Trillanes amnesty void 'as if it never existed': DOJ chief


Posted at Sep 04 2018 01:37 PM | Updated as of Sep 04 2018 01:51 PM

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MANILA - The amnesty granted to Senator Antonio Trillanes IV was void "as if it never existed," Justice Secretary Menardo Guevarra said Tuesday amid the impending arrest of one of the administration's most vocal critics. 

In a press conference, Guevarra explained that while President Rodrigo Duterte's proclamation is a "revocation" of the amnesty by title, the text clearly states that it has nullified the amnesty, rendering it void from the moment it was issued. 

"While the title indicates a revocation, the contents of the proclamation would show that it actually nullified or void ab initio the amnesty as if it never existed. Binalewala ito (this was set aside) as if it never existed. It's a declaration that it was void from the moment it was issued," he told reporters. 

Guevarra, who Duterte appointed as officer-in-charge of the national government while he is on an official visit in Israel, said Trillanes failed to comply with two requirements for an amnesty: a formal application under oath and admission of guilt. 

Trillanes earlier denied this claim, saying he had met all the requirements for amnesty when it was granted him with the concurrence of Congress in 2011. But the Justice Secretary said the burden of proving that is on the senator.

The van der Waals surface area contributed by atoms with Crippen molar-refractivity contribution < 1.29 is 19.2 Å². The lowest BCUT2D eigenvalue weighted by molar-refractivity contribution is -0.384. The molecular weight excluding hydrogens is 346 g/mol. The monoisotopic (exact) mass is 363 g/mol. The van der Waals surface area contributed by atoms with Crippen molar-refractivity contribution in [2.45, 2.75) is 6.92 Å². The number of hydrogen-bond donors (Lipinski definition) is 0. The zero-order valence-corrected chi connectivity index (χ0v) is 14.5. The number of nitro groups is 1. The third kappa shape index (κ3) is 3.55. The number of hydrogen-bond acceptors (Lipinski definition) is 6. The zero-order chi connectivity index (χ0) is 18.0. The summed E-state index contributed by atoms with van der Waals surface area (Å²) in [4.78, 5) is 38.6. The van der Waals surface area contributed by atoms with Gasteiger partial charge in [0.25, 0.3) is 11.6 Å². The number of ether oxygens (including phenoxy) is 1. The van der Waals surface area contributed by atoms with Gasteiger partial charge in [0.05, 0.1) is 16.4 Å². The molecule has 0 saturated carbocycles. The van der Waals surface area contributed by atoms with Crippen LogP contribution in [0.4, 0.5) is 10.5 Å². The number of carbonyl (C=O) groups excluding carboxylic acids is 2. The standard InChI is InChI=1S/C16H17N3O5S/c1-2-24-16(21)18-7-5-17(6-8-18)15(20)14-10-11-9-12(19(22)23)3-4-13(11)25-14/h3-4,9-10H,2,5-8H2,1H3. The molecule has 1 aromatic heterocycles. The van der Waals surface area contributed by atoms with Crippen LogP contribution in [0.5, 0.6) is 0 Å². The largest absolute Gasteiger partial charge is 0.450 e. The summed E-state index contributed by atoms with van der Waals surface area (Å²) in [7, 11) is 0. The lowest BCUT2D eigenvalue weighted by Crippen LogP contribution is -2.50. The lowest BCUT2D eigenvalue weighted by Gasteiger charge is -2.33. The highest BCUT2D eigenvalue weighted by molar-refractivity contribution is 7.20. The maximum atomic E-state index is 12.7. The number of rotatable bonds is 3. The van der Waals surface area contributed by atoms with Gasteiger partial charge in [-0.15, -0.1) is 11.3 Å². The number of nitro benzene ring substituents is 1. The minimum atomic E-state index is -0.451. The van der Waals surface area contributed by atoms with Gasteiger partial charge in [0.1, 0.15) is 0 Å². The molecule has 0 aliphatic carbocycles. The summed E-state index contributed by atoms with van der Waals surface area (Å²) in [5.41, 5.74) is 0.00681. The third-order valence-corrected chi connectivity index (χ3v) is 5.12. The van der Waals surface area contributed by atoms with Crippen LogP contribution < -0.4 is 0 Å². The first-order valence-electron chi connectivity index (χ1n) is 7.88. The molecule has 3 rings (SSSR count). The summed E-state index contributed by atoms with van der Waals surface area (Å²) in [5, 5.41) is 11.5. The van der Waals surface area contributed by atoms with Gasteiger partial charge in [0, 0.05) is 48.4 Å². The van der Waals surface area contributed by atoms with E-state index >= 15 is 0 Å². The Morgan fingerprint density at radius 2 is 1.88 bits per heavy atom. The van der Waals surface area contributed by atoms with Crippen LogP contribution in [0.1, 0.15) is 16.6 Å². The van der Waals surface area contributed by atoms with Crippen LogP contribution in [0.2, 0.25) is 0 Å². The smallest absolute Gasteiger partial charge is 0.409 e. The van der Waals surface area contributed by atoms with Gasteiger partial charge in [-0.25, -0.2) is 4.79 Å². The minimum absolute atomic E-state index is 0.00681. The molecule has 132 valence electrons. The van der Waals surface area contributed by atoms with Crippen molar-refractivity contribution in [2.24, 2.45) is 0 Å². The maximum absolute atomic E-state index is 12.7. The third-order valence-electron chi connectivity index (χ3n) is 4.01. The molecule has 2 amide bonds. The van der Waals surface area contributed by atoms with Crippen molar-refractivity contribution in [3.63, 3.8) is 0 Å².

Trillanes, a former Navy lieutenant, is facing charges including coup d'etat for leading uprisings against the government in 2003 and 2007, during the administration of then President and now House Speaker Gloria Macapagal-Arroyo. 

"Let him just show it. What we're saying is the requirement of an application under oath does not exist in the records and there are no records either of his admission of guilt on his part for the charges filed against him," he said.

Gueverra said the proclamation also directs authorities, particularly the Armed Forces of the Philippines, to arrest Trillanes. The Senator had said he is ready to face arrest and vowed to fight what he called a "bogus revocation" of his amnesty.

The justice chief also said Trillanes may not invoke legislative immunity. He explained that this immunity only covers offenses that are punishable by imprisonment of not more than 6 years. Involvement in coup d'etat carries a longer prison term. 

"Why the AFP? Because apart from the criminal complaint pending before a Makati trial court, mayroon ding (there are also) court martial proceedings ongoing on the matter," he said. 

Guevarra also emphasized that the review of the amnesty given to Trillanes "has been there for quite some time" and that the decision to issue the proclamation did not happen overnight, though he has no information what prompted the review.

As a Navy lieutenant, Trillanes and his Magdalo band of soldiers and junior officers occupied the Oakwood Hotel in 2003 and the Manila Peninsula Hotel in 2007 to protest alleged corruption under Arroyo.

Trillanes won a seat in the Senate in 2007, campaigning from detention. He was reelected in 2013. 

Arroyo, meanwhile, won a seat at the House of Representatives in 2010 after she stepped down as president. She was reelected in 2013 while under hospital arrest for charges of electoral sabotage. In 2018, she became House Speaker in a controversial "coup."